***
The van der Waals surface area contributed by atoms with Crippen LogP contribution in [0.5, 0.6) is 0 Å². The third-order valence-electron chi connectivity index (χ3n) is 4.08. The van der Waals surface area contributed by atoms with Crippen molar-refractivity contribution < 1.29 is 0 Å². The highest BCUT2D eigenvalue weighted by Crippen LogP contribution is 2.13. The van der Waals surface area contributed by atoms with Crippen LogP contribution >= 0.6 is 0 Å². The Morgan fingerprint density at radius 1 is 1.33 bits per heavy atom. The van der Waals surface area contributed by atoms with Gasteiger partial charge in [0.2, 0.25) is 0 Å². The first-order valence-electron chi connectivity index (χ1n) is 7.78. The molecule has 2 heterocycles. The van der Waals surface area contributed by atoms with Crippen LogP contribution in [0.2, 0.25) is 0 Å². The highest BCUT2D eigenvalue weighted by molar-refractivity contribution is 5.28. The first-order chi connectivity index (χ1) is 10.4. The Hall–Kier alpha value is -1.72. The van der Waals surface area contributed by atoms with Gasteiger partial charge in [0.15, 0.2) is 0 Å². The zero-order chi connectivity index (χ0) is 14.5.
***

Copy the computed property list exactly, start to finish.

The van der Waals surface area contributed by atoms with Crippen LogP contribution in [0.5, 0.6) is 0 Å². The third-order valence-electron chi connectivity index (χ3n) is 4.08. The van der Waals surface area contributed by atoms with Crippen molar-refractivity contribution < 1.29 is 0 Å². The highest BCUT2D eigenvalue weighted by Crippen LogP contribution is 2.13. The van der Waals surface area contributed by atoms with Crippen LogP contribution >= 0.6 is 0 Å². The Morgan fingerprint density at radius 1 is 1.33 bits per heavy atom. The van der Waals surface area contributed by atoms with Gasteiger partial charge in [0.2, 0.25) is 0 Å². The first-order valence-electron chi connectivity index (χ1n) is 7.78. The molecule has 2 heterocycles. The van der Waals surface area contributed by atoms with Crippen LogP contribution in [0.2, 0.25) is 0 Å². The highest BCUT2D eigenvalue weighted by molar-refractivity contribution is 5.28. The first-order chi connectivity index (χ1) is 10.4. The Hall–Kier alpha value is -1.72. The van der Waals surface area contributed by atoms with Gasteiger partial charge in [0.15, 0.2) is 0 Å². The zero-order chi connectivity index (χ0) is 14.5.